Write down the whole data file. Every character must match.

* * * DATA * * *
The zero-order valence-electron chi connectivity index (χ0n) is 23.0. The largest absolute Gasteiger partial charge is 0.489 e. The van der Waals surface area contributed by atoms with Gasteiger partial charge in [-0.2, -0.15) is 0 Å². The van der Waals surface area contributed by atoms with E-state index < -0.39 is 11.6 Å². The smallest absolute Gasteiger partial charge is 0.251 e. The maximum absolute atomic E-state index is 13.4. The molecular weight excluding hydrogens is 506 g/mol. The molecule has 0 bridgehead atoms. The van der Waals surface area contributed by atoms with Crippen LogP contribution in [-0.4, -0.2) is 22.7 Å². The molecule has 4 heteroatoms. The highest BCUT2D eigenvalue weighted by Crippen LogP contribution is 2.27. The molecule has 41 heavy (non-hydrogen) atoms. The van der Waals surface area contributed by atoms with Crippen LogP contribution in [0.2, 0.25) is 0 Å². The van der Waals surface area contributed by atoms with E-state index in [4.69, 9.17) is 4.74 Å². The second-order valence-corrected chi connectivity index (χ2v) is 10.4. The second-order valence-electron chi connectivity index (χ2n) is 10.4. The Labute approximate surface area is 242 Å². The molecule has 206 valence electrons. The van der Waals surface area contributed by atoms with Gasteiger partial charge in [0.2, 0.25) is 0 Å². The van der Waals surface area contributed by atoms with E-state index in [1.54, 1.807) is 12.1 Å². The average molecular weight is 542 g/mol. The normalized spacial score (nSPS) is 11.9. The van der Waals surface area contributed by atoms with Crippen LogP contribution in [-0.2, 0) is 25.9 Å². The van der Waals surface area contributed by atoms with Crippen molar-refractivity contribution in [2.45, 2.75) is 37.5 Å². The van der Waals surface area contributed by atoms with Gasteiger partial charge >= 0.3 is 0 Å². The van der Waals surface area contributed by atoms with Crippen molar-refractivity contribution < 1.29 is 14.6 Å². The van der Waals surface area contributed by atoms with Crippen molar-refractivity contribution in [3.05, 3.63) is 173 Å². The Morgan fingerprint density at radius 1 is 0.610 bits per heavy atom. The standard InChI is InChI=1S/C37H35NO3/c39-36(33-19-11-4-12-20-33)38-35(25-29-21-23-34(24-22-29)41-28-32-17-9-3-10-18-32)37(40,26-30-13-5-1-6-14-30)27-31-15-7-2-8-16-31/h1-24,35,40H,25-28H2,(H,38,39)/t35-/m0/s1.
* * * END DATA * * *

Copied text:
The zero-order valence-electron chi connectivity index (χ0n) is 23.0. The largest absolute Gasteiger partial charge is 0.489 e. The van der Waals surface area contributed by atoms with Gasteiger partial charge in [-0.2, -0.15) is 0 Å². The van der Waals surface area contributed by atoms with E-state index < -0.39 is 11.6 Å². The smallest absolute Gasteiger partial charge is 0.251 e. The maximum absolute atomic E-state index is 13.4. The molecular weight excluding hydrogens is 506 g/mol. The molecule has 0 bridgehead atoms. The van der Waals surface area contributed by atoms with Crippen LogP contribution in [-0.4, -0.2) is 22.7 Å². The molecule has 4 heteroatoms. The highest BCUT2D eigenvalue weighted by Crippen LogP contribution is 2.27. The molecule has 41 heavy (non-hydrogen) atoms. The van der Waals surface area contributed by atoms with Crippen LogP contribution in [0.2, 0.25) is 0 Å². The van der Waals surface area contributed by atoms with E-state index in [4.69, 9.17) is 4.74 Å². The second-order valence-corrected chi connectivity index (χ2v) is 10.4. The second-order valence-electron chi connectivity index (χ2n) is 10.4. The Labute approximate surface area is 242 Å². The molecule has 206 valence electrons. The van der Waals surface area contributed by atoms with Gasteiger partial charge in [0.2, 0.25) is 0 Å². The van der Waals surface area contributed by atoms with E-state index in [1.54, 1.807) is 12.1 Å². The average molecular weight is 542 g/mol. The normalized spacial score (nSPS) is 11.9. The van der Waals surface area contributed by atoms with Crippen LogP contribution in [-0.2, 0) is 25.9 Å². The van der Waals surface area contributed by atoms with Crippen molar-refractivity contribution in [2.45, 2.75) is 37.5 Å². The van der Waals surface area contributed by atoms with Gasteiger partial charge >= 0.3 is 0 Å². The van der Waals surface area contributed by atoms with Crippen molar-refractivity contribution < 1.29 is 14.6 Å². The van der Waals surface area contributed by atoms with Crippen molar-refractivity contribution in [3.05, 3.63) is 173 Å². The Morgan fingerprint density at radius 1 is 0.610 bits per heavy atom. The standard InChI is InChI=1S/C37H35NO3/c39-36(33-19-11-4-12-20-33)38-35(25-29-21-23-34(24-22-29)41-28-32-17-9-3-10-18-32)37(40,26-30-13-5-1-6-14-30)27-31-15-7-2-8-16-31/h1-24,35,40H,25-28H2,(H,38,39)/t35-/m0/s1.